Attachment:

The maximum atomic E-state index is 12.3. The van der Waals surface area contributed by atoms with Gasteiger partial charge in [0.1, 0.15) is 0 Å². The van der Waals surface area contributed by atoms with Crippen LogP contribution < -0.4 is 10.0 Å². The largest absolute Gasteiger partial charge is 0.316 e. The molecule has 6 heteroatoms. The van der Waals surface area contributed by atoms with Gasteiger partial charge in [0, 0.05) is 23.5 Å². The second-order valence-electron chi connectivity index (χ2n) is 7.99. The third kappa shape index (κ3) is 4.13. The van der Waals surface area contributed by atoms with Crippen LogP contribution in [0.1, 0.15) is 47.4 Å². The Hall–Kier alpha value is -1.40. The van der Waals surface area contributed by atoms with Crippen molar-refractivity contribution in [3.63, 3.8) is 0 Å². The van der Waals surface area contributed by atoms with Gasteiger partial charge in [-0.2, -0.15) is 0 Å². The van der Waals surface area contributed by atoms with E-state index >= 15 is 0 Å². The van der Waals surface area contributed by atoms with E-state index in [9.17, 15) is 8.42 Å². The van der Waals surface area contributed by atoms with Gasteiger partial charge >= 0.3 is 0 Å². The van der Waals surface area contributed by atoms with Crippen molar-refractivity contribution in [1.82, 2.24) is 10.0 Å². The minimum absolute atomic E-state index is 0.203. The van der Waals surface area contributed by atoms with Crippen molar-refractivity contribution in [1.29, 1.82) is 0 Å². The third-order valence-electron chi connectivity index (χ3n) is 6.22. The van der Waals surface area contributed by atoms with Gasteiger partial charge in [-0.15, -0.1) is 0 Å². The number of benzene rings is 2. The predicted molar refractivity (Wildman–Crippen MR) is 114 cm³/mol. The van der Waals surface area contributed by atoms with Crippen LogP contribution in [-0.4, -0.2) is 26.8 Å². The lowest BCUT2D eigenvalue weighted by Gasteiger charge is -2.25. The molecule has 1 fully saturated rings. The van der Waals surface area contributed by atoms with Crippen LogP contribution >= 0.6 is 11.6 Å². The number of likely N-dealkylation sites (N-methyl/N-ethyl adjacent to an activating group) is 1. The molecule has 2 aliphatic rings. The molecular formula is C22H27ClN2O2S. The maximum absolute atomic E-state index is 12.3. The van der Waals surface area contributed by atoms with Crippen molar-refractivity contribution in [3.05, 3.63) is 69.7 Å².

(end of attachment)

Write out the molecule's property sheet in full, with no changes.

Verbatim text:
The maximum atomic E-state index is 12.3. The van der Waals surface area contributed by atoms with Gasteiger partial charge in [0.1, 0.15) is 0 Å². The van der Waals surface area contributed by atoms with Crippen LogP contribution < -0.4 is 10.0 Å². The largest absolute Gasteiger partial charge is 0.316 e. The molecule has 6 heteroatoms. The van der Waals surface area contributed by atoms with Gasteiger partial charge in [0, 0.05) is 23.5 Å². The second-order valence-electron chi connectivity index (χ2n) is 7.99. The third kappa shape index (κ3) is 4.13. The van der Waals surface area contributed by atoms with Crippen LogP contribution in [0.1, 0.15) is 47.4 Å². The Hall–Kier alpha value is -1.40. The van der Waals surface area contributed by atoms with Crippen molar-refractivity contribution in [3.63, 3.8) is 0 Å². The van der Waals surface area contributed by atoms with Gasteiger partial charge in [-0.2, -0.15) is 0 Å². The van der Waals surface area contributed by atoms with E-state index >= 15 is 0 Å². The van der Waals surface area contributed by atoms with E-state index in [9.17, 15) is 8.42 Å². The van der Waals surface area contributed by atoms with Gasteiger partial charge >= 0.3 is 0 Å². The van der Waals surface area contributed by atoms with Crippen molar-refractivity contribution in [1.82, 2.24) is 10.0 Å². The minimum absolute atomic E-state index is 0.203. The van der Waals surface area contributed by atoms with Crippen molar-refractivity contribution in [1.29, 1.82) is 0 Å². The third-order valence-electron chi connectivity index (χ3n) is 6.22. The van der Waals surface area contributed by atoms with Gasteiger partial charge in [-0.15, -0.1) is 0 Å². The number of benzene rings is 2. The predicted molar refractivity (Wildman–Crippen MR) is 114 cm³/mol. The van der Waals surface area contributed by atoms with Crippen LogP contribution in [-0.4, -0.2) is 26.8 Å². The lowest BCUT2D eigenvalue weighted by Gasteiger charge is -2.25. The molecule has 1 fully saturated rings. The van der Waals surface area contributed by atoms with Crippen LogP contribution >= 0.6 is 11.6 Å². The number of likely N-dealkylation sites (N-methyl/N-ethyl adjacent to an activating group) is 1. The molecule has 2 aliphatic rings. The molecular formula is C22H27ClN2O2S. The maximum absolute atomic E-state index is 12.3. The van der Waals surface area contributed by atoms with Crippen molar-refractivity contribution in [3.05, 3.63) is 69.7 Å².